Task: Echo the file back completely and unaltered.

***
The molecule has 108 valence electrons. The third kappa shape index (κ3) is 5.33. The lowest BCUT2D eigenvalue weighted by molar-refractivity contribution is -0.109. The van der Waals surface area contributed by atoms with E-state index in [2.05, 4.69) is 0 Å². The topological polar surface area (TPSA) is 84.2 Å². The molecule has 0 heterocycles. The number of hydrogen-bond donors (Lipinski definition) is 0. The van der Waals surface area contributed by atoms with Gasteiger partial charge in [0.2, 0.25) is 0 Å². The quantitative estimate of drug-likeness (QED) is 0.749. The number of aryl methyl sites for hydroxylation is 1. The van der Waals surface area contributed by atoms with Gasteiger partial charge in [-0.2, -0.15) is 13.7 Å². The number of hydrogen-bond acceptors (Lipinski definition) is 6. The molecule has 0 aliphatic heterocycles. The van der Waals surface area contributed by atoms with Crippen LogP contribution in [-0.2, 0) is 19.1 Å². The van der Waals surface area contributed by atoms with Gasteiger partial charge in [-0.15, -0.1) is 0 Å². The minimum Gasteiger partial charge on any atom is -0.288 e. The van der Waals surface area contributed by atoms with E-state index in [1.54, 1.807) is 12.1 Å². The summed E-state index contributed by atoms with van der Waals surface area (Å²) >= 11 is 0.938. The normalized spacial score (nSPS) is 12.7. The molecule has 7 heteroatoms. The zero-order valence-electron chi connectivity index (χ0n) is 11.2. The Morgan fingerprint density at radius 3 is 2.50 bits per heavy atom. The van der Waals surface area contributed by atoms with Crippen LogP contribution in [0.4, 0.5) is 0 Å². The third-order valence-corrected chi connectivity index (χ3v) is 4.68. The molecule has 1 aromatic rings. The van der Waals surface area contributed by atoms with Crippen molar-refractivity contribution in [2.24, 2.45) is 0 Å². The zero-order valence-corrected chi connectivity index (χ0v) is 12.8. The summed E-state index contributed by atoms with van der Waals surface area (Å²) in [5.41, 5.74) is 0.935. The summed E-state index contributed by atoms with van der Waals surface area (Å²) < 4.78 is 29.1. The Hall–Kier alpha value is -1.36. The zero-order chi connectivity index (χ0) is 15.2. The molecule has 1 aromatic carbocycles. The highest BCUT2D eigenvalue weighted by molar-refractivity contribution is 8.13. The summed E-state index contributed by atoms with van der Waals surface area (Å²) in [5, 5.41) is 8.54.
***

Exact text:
The molecule has 108 valence electrons. The third kappa shape index (κ3) is 5.33. The lowest BCUT2D eigenvalue weighted by molar-refractivity contribution is -0.109. The van der Waals surface area contributed by atoms with E-state index in [2.05, 4.69) is 0 Å². The topological polar surface area (TPSA) is 84.2 Å². The molecule has 0 heterocycles. The number of hydrogen-bond donors (Lipinski definition) is 0. The van der Waals surface area contributed by atoms with Gasteiger partial charge in [0.2, 0.25) is 0 Å². The quantitative estimate of drug-likeness (QED) is 0.749. The number of aryl methyl sites for hydroxylation is 1. The van der Waals surface area contributed by atoms with Gasteiger partial charge in [-0.2, -0.15) is 13.7 Å². The number of hydrogen-bond acceptors (Lipinski definition) is 6. The molecule has 0 aliphatic heterocycles. The van der Waals surface area contributed by atoms with Crippen LogP contribution in [-0.2, 0) is 19.1 Å². The van der Waals surface area contributed by atoms with Gasteiger partial charge in [-0.15, -0.1) is 0 Å². The minimum Gasteiger partial charge on any atom is -0.288 e. The van der Waals surface area contributed by atoms with E-state index in [1.54, 1.807) is 12.1 Å². The summed E-state index contributed by atoms with van der Waals surface area (Å²) >= 11 is 0.938. The normalized spacial score (nSPS) is 12.7. The molecule has 7 heteroatoms. The zero-order valence-electron chi connectivity index (χ0n) is 11.2. The Morgan fingerprint density at radius 3 is 2.50 bits per heavy atom. The van der Waals surface area contributed by atoms with Crippen LogP contribution in [0.4, 0.5) is 0 Å². The third-order valence-corrected chi connectivity index (χ3v) is 4.68. The molecule has 1 aromatic rings. The van der Waals surface area contributed by atoms with Crippen molar-refractivity contribution in [2.24, 2.45) is 0 Å². The zero-order valence-corrected chi connectivity index (χ0v) is 12.8. The summed E-state index contributed by atoms with van der Waals surface area (Å²) in [5.41, 5.74) is 0.935. The summed E-state index contributed by atoms with van der Waals surface area (Å²) < 4.78 is 29.1. The Hall–Kier alpha value is -1.36. The zero-order chi connectivity index (χ0) is 15.2. The molecule has 1 aromatic carbocycles. The highest BCUT2D eigenvalue weighted by molar-refractivity contribution is 8.13. The summed E-state index contributed by atoms with van der Waals surface area (Å²) in [5, 5.41) is 8.54.